Why Multilevel Selection Matters
AbstractIn spite of its checkered intellectual history, and in spite of the myriad proposals of alternative models that claim to account for the broad range of human behavior and to dispense with the need for selection above the organism level, a multilevel selection framework remains the only coherent means of accounting for the persistence and spread of behavioral inclinations which, at least upon first appearance at low frequency, would have been biologically altruistic. This argument is advanced on three tracks: through a review of experimental and observational evidence inconsistent with a narrow version of rational choice theory, through a critique of models or explanations purporting to account for prosocial behavior through other means, and via elaboration of the mechanisms, plausibility, and intellectual history of group selection.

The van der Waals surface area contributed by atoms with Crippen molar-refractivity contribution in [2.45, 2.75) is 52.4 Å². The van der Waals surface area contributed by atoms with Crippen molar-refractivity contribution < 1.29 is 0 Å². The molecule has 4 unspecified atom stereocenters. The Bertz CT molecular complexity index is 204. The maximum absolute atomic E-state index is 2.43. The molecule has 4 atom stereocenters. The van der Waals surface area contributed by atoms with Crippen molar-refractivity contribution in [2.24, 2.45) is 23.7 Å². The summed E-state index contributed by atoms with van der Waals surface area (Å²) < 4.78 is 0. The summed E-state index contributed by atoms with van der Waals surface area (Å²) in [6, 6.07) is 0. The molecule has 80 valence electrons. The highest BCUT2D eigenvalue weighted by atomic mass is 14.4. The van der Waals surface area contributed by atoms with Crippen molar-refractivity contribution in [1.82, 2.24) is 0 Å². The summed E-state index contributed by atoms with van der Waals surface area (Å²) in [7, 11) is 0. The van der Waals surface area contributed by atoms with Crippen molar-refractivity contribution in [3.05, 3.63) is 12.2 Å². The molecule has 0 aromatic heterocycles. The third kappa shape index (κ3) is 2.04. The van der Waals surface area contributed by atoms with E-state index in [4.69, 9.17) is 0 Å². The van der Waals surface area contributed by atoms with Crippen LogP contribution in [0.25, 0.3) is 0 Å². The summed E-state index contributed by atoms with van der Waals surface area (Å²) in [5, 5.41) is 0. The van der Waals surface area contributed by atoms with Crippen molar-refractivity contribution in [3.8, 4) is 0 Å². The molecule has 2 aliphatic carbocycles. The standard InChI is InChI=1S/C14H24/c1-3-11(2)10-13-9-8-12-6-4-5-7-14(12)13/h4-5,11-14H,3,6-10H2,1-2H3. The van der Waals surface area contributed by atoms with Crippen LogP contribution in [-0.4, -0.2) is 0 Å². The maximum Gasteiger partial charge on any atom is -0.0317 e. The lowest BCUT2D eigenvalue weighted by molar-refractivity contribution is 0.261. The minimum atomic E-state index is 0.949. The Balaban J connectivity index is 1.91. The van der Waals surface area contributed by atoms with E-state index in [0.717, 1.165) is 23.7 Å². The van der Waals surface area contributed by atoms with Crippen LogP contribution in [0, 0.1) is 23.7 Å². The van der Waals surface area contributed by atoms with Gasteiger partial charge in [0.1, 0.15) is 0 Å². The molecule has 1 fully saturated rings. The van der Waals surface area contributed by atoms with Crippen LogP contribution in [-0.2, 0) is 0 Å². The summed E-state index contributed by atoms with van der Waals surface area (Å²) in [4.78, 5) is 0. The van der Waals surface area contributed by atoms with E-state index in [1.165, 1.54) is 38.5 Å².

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Bibliographic InfoPaper provided by Philipps University Marburg, Department of Geography in its series Papers on Economics and Evolution with number 2004-19.
Length: 31 pages
Date of creation: Dec 2004
Date of revision:
Other versions of this item:
- C72 - Mathematical and Quantitative Methods - - Game Theory and Bargaining Theory - - - Noncooperative Games
- D64 - Microeconomics - - Welfare Economics - - - Altruism; Philanthropy
- D87 - Microeconomics - - Information, Knowledge, and Uncertainty - - - Neuroeconomics
- Z13 - Other Special Topics - - Cultural Economics - - - Economic Sociology; Economic Anthropology; Social and Economic Stratification
This paper has been announced in the following NEP Reports:
- NEP-ALL-2005-01-09 (All new papers)
- NEP-EXP-2005-01-09 (Experimental Economics)
- NEP-HPE-2005-01-09 (History & Philosophy of Economics)
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